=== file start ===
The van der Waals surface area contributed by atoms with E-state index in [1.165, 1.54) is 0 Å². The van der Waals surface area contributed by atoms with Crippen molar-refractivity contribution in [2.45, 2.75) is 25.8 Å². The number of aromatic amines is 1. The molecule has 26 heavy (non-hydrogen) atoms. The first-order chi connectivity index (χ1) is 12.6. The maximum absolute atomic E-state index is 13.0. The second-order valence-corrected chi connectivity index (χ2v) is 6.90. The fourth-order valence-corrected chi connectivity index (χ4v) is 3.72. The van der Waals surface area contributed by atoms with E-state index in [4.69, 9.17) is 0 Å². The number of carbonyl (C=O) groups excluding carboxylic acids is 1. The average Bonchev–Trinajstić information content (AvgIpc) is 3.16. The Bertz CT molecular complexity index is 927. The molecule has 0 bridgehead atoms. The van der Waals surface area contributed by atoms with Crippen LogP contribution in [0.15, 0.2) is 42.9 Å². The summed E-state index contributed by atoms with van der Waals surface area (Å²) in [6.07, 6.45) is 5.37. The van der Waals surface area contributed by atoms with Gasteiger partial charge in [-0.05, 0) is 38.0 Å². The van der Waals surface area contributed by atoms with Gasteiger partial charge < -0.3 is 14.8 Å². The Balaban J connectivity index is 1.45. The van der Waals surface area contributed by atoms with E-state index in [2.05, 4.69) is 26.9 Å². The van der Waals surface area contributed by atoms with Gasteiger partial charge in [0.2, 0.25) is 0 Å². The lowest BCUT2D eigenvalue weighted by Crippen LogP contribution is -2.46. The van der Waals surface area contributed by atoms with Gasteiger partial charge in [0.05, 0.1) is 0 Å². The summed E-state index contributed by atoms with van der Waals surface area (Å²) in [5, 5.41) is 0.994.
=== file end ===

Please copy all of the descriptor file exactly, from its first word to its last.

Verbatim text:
The van der Waals surface area contributed by atoms with E-state index in [1.165, 1.54) is 0 Å². The van der Waals surface area contributed by atoms with Crippen molar-refractivity contribution in [2.45, 2.75) is 25.8 Å². The number of aromatic amines is 1. The molecule has 26 heavy (non-hydrogen) atoms. The first-order chi connectivity index (χ1) is 12.6. The maximum absolute atomic E-state index is 13.0. The second-order valence-corrected chi connectivity index (χ2v) is 6.90. The fourth-order valence-corrected chi connectivity index (χ4v) is 3.72. The van der Waals surface area contributed by atoms with E-state index in [4.69, 9.17) is 0 Å². The number of carbonyl (C=O) groups excluding carboxylic acids is 1. The average Bonchev–Trinajstić information content (AvgIpc) is 3.16. The Bertz CT molecular complexity index is 927. The molecule has 0 bridgehead atoms. The van der Waals surface area contributed by atoms with Crippen LogP contribution in [0.15, 0.2) is 42.9 Å². The summed E-state index contributed by atoms with van der Waals surface area (Å²) in [6.07, 6.45) is 5.37. The van der Waals surface area contributed by atoms with Gasteiger partial charge in [-0.05, 0) is 38.0 Å². The van der Waals surface area contributed by atoms with Gasteiger partial charge < -0.3 is 14.8 Å². The Balaban J connectivity index is 1.45. The van der Waals surface area contributed by atoms with E-state index in [2.05, 4.69) is 26.9 Å². The van der Waals surface area contributed by atoms with Gasteiger partial charge in [0.2, 0.25) is 0 Å². The lowest BCUT2D eigenvalue weighted by Crippen LogP contribution is -2.46. The van der Waals surface area contributed by atoms with Gasteiger partial charge in [0.05, 0.1) is 0 Å². The summed E-state index contributed by atoms with van der Waals surface area (Å²) in [5, 5.41) is 0.994.